Ireland must focus on getting basics right

Three years is a long time in Test rugby and while Ireland’s last victory over England may have been memorable, the 2011 dateline on that day’s story consigns it firmly to the history section.

Yes, it’s been three long years since Martin Johnson’s England were denied a Grand Slam by Declan Kidney’s heroes on a grey March afternoon in Dublin. Three defeats have followed, one a World Cup warm-up six months later that was neither here nor there in the scheme of things but the more recent pair of losses have continued to hurt the players involved.

First of all there was the scrummaging meltdown at Twickenham in 2012 and last year saw the rot set in at the Aviva Stadium when Ireland lost the services of both Johnny Sexton and Simon Zebo early on and then went down in the arm wrestle at the start of a miserable run which saw Kidney exit at the end of the season.

All of which sets the scene for today’s renewal, back at Twickenham, with a new Ireland once again daring to dream now that first-season head coach Joe Schmidt has re-armed them with some self-belief that has delivered two wins from two and sets up a game with a Triple Crown on the line for the men in green as well as some business to finish.

“Last year was a tough one to take,” Rob Kearney said yesterday. “It was probably at a time when the Irish rugby team was very low at that stage. And then of course the last time we were in Twickenham, the debacle with the scrum after 40 minutes and how we were bullied off the field is still very strong in our memories.

“We do recognise that there is an onus on us against the English teams. There is a lot at stake.”

Certainly some silverware in only Schmidt’s sixth game at the helm would represent quite a turnaround but there can be no bigger challenge in which to achieve it than against a young, confident and powerful England side in Fortress Twickenham.

England may have lost their opener to a France side that considered itself fortunate in Paris that night as they got the bounce of the ball at key moments but Stuart Lancaster’s side still have title ambitions and a win over Ireland would blow the championship wide open.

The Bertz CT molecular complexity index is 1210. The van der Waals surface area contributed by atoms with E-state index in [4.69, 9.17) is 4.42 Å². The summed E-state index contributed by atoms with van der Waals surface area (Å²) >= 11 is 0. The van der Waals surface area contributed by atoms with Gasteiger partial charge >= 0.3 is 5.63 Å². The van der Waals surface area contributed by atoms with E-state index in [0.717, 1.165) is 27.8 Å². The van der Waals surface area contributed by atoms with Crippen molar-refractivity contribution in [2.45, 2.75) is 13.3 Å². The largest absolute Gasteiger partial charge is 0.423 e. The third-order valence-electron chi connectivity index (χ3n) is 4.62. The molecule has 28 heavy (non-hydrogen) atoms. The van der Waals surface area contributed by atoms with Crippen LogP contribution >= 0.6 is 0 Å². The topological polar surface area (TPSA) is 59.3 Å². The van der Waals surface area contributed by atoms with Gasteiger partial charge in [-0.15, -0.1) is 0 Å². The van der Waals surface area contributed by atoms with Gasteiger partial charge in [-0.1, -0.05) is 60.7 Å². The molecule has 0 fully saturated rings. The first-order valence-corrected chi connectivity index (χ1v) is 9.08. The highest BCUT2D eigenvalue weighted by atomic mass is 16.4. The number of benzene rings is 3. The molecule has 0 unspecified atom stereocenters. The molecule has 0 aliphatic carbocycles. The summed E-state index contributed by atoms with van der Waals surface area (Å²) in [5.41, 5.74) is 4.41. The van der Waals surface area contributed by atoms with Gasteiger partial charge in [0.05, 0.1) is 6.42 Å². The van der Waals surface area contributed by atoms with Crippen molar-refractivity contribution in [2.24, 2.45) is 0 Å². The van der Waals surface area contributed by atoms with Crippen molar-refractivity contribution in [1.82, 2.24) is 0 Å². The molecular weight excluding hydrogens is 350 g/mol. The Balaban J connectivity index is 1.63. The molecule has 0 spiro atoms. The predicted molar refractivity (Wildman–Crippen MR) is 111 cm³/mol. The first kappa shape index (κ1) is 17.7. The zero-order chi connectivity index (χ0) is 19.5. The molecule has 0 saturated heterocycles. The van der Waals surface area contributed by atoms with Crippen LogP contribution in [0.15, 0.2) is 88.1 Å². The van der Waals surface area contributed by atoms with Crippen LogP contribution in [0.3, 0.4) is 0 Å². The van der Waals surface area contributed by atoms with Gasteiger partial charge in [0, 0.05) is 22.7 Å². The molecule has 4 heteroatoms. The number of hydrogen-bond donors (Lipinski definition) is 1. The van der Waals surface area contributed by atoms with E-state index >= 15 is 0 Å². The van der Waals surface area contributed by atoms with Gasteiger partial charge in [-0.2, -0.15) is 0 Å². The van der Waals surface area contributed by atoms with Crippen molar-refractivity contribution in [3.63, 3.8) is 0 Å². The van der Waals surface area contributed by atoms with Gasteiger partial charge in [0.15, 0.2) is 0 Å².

They blanked Scotland on an awful pitch at Murrayfield last week and return to London for their first home game of the campaign with spirits high. Ireland have spent the week lauding Lancaster’s players for their physicality, intensity and strong set-piece but England’s loss of scrummaging cornerstone Dan Cole at tighthead prop could be crucial, his replacement David Wilson no pushover for Cian Healy but rarely exposed at Test level and lacking gametime with Bath after injury.

If Schmidt’s men play to their capabilities and can maintain the intensity that blew away Wales a fortnight ago, then they will be celebrating a first Triple Crown since the Grand Slam season of 2009. And a Slam of their own will be just two games away. Ireland’s defence has been watertight so far, conceding no tries and allowing just nine points against in two games.

England will have done their homework on the Irish dismantling of the lacklustre Welsh and will target the rolling maul as a means to halting the visiting juggernaut and forcing Johnny Sexton to get more creative with Ireland’s attack.

Yet Sexton and this Irish backline have plenty more in their armoury than has been seen to this point and on what looks to be a picture of a pitch on what is forecast to be a dry day, that could point to a change of tack to the gameplans deployed against the Scots and Welsh.

Defence coach Les Kiss was not arguing with that yesterday after a light workout on the Twickenham pitch but emphasised that simplicity was the key for Ireland.

“To tell you the truth there is nothing too complex. There has been a real focus on making sure we get the basics right. We know if we get the basics right we will open up a few more opportunities for ourselves based on as simple plan. So there’s nothing too outlandish, but it’s well know that we will adapt our tactics slightly to suit the defence we’re playing against. It’s easy to say that and practice it but you’ve got to get a couple of things right to make sure you can open up a few of those opportunities.

“A lot of that happens up front to set it up and a lot of it is about doing the basics as well as you can.

Then your smarts can come through and your tactics can come through. Nothing outlandish, but definitely a different challenge playing England here at Twickenham.”

A simple plan with a simple outcome will do just fine for Ireland this afternoon.


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